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“There was a period of transition from Old to New Covenant worship which was a process of “fading away” (2 Cor. 3:11) or “becoming obsolete” (Heb. 8:13). The apostles did not demand an immediate cessation of all Old Covenant ceremonies among Jewish believers after the death of Christ (Acts 16:3, 18:18-21), especially in Jerusalem (Acts 2:46, 21:17-26). The willingness of the apostles to temporarily permit the use of certain ceremonies is understood by the following considerations: 1) The ceremonies were never viewed as part of justification (Gal. 2:3). 2) They were used at times to conciliate unbelieving Jews for the purpose of spreading the gospel (Acts 16:3; 1 Cor. 9:20). 3) The apostles considered an immediate and forceful removal of all ceremonies too jarring and unsettling for Jewish believers who had been accustomed to them all their lives. They deemed it wiser to allow the ceremonial law to die a natural death under the influence of Christian doctrines. 4) While the book of Acts records this period of transition from Old to New Covenants, the apostles were certain that the ceremonial law would eventually completely “disappear” (Heb. 8:13). 5) The apostles foresaw the destruction of the Temple in Jerusalem (Matt. 24:1-2) and they were willing to wait until God providentially brought about the final removal of the Old Covenant ceremonies in this way. The period of transition in no way diminishes the fact that the Temple worship in all of its outward ceremonies and rituals was meant to disappear. Neither does it provide any support for the continuance of any Old Covenant ceremonies in the church today, including the use of musical instruments.”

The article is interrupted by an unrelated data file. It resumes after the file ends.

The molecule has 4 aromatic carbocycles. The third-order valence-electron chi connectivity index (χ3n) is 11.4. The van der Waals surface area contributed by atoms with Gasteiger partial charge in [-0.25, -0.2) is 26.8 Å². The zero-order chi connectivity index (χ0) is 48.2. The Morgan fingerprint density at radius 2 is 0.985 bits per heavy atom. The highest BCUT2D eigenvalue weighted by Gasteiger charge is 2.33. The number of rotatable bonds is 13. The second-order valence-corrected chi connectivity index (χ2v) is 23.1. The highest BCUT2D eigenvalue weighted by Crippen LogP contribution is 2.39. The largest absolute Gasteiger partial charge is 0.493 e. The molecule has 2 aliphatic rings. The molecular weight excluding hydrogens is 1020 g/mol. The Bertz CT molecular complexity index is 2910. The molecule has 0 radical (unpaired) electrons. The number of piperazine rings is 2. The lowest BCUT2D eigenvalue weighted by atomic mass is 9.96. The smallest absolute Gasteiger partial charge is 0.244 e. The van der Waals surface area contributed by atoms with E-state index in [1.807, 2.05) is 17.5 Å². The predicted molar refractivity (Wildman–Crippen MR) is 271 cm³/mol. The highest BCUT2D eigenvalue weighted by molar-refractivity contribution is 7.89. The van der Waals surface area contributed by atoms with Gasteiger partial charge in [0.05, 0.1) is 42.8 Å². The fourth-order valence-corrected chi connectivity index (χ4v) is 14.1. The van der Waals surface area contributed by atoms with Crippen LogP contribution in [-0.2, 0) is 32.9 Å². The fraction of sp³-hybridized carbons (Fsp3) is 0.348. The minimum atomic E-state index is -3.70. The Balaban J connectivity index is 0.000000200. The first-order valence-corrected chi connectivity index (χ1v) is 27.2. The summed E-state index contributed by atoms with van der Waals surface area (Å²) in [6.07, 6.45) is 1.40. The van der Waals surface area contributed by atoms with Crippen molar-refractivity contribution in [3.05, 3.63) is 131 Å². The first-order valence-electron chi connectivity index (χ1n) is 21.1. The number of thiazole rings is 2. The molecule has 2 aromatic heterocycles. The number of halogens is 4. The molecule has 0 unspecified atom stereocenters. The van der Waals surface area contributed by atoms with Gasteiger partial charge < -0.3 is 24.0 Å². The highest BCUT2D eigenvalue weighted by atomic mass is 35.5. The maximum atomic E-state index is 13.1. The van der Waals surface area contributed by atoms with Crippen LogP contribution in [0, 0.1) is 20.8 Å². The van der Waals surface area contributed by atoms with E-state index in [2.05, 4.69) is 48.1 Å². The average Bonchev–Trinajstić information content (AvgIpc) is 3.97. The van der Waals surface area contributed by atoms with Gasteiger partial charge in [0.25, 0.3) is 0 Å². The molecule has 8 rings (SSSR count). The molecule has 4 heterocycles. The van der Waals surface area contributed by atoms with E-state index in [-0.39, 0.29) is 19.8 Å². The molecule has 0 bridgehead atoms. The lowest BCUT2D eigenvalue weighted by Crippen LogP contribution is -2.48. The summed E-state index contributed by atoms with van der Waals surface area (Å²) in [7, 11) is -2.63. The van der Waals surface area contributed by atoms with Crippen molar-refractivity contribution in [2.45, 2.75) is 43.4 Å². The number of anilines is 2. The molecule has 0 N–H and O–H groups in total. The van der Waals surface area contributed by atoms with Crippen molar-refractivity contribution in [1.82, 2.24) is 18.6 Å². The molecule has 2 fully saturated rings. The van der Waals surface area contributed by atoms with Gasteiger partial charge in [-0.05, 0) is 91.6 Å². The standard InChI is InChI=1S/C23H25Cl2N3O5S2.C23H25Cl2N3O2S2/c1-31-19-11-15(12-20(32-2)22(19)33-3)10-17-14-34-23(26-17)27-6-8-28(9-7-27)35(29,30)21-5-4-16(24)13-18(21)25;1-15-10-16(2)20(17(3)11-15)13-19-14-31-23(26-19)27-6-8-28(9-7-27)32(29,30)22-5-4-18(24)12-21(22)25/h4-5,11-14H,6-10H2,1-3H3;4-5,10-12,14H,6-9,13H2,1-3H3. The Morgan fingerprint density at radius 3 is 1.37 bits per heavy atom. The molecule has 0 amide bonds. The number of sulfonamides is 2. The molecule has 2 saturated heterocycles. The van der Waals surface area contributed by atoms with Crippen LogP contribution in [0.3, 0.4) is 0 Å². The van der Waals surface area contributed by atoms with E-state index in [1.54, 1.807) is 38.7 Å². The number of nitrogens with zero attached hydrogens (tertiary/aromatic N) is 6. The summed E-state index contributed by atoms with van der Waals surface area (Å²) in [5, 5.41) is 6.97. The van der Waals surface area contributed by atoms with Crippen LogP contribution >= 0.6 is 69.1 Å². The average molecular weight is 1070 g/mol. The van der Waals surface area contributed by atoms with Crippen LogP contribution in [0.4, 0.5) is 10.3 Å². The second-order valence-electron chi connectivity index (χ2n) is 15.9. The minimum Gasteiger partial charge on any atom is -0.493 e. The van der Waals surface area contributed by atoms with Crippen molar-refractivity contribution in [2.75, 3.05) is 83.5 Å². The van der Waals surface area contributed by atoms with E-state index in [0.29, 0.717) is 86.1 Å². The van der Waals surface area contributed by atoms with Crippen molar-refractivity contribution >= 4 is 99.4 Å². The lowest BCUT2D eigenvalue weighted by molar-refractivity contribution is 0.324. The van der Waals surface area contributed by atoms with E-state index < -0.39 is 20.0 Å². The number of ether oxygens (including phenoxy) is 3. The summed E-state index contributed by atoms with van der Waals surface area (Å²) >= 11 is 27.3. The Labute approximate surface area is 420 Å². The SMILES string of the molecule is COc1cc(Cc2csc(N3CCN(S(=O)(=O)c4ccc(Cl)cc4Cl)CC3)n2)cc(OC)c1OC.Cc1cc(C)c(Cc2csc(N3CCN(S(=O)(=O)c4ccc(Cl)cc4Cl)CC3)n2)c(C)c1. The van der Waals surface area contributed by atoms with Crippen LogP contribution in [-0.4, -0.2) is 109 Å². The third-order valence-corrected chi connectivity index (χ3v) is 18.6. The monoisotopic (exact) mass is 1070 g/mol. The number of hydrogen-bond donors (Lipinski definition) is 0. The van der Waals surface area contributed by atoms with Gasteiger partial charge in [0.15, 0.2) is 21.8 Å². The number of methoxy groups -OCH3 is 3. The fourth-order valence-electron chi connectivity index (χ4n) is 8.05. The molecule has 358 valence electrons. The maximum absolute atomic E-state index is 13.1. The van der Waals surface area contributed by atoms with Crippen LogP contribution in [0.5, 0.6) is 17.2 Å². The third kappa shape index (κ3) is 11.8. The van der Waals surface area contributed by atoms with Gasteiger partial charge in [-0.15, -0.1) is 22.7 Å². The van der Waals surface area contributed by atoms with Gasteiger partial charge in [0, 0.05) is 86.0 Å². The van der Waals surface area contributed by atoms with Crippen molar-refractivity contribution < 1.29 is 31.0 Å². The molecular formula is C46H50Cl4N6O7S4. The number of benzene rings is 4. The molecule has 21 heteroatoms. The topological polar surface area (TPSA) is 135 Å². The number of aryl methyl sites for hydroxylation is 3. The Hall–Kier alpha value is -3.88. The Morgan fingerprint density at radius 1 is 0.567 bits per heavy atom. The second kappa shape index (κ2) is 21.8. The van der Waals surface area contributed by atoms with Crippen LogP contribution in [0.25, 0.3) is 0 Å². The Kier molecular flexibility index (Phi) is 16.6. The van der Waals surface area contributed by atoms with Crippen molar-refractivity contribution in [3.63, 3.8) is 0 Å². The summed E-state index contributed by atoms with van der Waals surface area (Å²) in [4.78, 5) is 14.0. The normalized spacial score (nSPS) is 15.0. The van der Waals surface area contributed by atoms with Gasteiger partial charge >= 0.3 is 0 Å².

—John Price, Old Light on New Worship: Musical Instruments and the Worship of God, a Theological, Historical, and Psychological Study, fn. 36, pp. 42-43.
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“In things indifferent (of which sort were not the traditions of the Pharisees, but the ceremonies of the Law, until such time as Christian liberty was more fully revealed to the Jews) charity willeth us to conform or apply ourselves willingly so far as we may, to our brethren which do not stubbornly, and maliciously, resist the truth, but are not thoroughly instructed especially if the question be of a whole multitude.” —Geneva Bible note on Acts 21:20